(This post is Part 2 of an interview with natural dyes expert Amy Taylor. Amy dyed all our indigo bags by hand, and in this interview we discuss her perspectives on the history and future of natural dyes. Read Part 1)
A stack of Amy's dyed samples for this project early in the process
Arielle: Such an important aspect of natural dye is the sustainability/environmental aspect of it; do you think there’s a future in the fashion industry for natural dyes?
Amy: I absolutely think there's a future in the fashion industry for natural dyes. The textile industry as a whole is one of the earth's biggest polluters, due in large part to the fast-fashion business model of disposable textiles. Luckily, I think people are working really hard to understand where their fashion is coming from and what impact it has on our planet, and they are starting to support artists who work with natural materials. There are definitely hurdles that exist in making natural dyes as prevalent in our future as they once were, but there are a lot of creative and engaged people taking notable steps to re-incorporate natural dyes into our day-to-day fashion.
Fabric in Amy's studio dyed for The Materials Design Co.
Arielle: I think that's very true. One of the goals of The Materials Design Co. is to support artists, particularly textile artists, who can help us make beautiful collections with lower environmental impact. We used all indigo for this first collection, and I think indigo is a great place to start the learning process. What makes indigo such a great dye?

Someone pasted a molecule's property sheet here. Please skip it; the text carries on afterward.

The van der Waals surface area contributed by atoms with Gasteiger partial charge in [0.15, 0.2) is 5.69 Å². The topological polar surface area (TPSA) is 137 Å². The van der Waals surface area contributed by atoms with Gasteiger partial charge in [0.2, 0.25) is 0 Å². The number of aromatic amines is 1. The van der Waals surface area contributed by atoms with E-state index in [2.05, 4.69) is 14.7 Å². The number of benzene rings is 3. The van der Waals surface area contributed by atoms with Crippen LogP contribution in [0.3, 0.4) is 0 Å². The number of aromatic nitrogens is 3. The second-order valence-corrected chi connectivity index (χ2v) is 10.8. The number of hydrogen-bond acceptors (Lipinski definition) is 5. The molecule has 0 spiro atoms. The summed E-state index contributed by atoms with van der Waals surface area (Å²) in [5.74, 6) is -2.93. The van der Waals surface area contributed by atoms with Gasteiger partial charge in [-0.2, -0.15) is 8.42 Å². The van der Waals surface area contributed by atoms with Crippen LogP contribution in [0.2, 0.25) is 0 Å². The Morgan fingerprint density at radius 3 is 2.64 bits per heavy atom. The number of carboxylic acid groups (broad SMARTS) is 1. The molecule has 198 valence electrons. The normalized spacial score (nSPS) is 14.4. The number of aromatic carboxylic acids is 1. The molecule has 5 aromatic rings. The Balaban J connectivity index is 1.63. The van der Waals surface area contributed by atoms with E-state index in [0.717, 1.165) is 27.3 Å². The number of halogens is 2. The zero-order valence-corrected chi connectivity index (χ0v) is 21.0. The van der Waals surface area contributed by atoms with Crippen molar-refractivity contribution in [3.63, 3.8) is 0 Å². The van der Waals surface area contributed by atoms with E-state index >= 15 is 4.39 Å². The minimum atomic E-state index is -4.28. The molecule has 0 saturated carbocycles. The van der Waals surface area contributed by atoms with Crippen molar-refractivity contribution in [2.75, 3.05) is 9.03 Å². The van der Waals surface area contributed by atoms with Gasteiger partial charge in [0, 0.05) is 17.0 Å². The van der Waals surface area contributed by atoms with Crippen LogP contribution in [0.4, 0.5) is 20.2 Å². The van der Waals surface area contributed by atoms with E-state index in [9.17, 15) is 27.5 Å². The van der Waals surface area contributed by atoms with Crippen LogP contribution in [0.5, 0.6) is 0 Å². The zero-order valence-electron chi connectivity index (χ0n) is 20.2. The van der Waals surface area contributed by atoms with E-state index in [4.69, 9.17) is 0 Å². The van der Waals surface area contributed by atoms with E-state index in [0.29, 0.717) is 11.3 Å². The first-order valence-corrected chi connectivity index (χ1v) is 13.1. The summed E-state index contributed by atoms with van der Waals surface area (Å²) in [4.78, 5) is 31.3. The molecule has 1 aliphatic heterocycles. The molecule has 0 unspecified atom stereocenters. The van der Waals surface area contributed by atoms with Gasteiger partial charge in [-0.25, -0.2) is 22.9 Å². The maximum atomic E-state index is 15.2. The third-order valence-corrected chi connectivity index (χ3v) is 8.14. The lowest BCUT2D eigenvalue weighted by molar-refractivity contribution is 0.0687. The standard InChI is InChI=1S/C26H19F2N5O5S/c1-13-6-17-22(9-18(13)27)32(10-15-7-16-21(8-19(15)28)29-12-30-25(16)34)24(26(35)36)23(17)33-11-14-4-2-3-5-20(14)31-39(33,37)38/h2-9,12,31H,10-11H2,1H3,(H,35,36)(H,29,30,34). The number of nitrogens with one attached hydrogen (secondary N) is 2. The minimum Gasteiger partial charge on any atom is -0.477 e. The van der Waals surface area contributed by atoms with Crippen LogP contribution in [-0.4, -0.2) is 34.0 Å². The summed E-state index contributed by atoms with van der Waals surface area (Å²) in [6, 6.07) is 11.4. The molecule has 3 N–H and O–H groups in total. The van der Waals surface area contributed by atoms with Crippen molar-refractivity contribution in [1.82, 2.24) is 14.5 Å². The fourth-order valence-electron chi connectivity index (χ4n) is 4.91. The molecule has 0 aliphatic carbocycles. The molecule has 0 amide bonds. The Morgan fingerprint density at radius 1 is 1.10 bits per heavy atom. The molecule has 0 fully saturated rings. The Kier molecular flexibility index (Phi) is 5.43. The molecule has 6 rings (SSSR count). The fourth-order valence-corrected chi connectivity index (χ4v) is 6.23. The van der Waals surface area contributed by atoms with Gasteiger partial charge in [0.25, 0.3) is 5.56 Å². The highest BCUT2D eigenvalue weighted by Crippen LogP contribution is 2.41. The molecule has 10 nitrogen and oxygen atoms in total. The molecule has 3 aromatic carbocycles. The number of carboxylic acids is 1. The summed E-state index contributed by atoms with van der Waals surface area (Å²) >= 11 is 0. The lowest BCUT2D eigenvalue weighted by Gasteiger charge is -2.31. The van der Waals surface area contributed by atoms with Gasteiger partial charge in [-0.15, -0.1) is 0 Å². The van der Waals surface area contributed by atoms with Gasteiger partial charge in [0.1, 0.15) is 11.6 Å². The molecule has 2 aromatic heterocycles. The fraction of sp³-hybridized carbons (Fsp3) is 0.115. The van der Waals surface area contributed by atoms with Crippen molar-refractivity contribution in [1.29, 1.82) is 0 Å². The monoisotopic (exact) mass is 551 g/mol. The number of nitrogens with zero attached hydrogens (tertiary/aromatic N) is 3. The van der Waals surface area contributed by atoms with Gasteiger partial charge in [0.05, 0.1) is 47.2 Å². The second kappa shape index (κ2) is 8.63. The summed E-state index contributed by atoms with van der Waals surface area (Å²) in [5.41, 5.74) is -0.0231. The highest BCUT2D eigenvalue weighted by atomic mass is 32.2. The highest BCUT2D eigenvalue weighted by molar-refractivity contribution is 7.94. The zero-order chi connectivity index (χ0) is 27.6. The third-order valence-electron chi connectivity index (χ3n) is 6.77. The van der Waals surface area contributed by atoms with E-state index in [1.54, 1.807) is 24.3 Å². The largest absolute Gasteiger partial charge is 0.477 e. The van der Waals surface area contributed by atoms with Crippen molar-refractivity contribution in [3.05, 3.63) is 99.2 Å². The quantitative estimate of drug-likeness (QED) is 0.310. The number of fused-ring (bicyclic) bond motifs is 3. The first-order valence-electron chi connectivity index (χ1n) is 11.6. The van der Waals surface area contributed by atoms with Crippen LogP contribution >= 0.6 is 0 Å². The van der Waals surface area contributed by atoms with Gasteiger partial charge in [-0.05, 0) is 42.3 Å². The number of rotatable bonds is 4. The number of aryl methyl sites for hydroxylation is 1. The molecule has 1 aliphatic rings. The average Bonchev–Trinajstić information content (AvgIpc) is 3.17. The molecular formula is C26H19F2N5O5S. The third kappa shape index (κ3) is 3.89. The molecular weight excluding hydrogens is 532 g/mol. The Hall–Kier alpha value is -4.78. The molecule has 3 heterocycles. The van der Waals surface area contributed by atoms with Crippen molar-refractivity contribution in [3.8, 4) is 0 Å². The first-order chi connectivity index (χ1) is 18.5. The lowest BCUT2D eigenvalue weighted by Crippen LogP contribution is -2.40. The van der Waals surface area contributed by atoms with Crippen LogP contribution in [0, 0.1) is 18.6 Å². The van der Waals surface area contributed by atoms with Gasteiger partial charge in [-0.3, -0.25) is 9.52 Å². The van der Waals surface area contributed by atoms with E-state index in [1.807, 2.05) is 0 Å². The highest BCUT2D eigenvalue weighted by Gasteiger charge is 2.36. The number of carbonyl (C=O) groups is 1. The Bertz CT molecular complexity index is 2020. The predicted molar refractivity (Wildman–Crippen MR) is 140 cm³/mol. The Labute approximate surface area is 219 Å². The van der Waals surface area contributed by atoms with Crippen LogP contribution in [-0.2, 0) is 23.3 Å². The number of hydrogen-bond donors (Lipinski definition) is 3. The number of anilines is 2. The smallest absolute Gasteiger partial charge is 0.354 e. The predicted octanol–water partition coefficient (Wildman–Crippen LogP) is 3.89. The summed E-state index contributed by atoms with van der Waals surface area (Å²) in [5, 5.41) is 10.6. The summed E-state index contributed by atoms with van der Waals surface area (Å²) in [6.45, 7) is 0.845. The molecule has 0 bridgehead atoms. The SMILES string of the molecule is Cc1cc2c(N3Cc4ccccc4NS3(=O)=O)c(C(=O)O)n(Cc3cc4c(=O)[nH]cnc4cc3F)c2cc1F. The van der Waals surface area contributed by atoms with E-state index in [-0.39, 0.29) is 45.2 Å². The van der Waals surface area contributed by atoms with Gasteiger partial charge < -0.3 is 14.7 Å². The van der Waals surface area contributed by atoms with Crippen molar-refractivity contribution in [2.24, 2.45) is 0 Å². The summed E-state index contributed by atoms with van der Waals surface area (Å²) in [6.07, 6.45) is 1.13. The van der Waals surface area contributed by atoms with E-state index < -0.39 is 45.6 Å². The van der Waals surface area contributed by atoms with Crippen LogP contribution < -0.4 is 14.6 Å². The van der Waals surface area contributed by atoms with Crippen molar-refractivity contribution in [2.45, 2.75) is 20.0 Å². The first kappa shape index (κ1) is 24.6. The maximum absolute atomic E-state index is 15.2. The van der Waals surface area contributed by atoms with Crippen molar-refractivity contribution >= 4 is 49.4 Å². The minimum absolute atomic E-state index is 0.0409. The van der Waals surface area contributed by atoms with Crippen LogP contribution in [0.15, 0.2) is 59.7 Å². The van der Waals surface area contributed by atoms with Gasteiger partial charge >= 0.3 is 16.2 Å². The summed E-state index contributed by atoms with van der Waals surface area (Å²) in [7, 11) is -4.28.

Amy: I love this question, this is also a very big question. Indigo is the only natural blue dye that exists in our world. Denim is still dyed with synthetic indigo, there's just nothing else like it. In addition to yielding extraordinary blues, the chemistry behind the indigo vat is totally different than all other dyes and can exist for years with proper care and attention. One of the oldest known pieces of fabric with traces of indigo dates back to over 6,200 years old in Peru. This means somehow people understood indigo's awesome chemistry long before even writing was developed. Indigo plants have existed all over the world in vastly different climates for thousands of years, and each region figured out how to produce and maintain the dye independently of each other. It is absolutely astounding in the best way that humans have always been drawn to this color and this dye, and have gone to great lengths to keep the practice, and their vats alive.
Arielle: That's pretty incredible, especially since indigo originates from leaves rather than something obviously colorful like berries or flowers. What's something else most people don't know about indigo?
Amy: Something I think that people don't know about it is that it is activated by oxygen! When we first pull the fabric from the vats, the color comes out looking yellow-to-green (depending on the type of indigo vat) and we watch the fabric turn to blue before our eyes. It's really magical to watch and experience, and I highly recommend people learn more about the different ways that people are still using indigo around the world.
Amy's indigo dyed panels in our Limited Edition totes
Part 2 of 2 - An interview with Amy Taylor for The Materials Culture Blog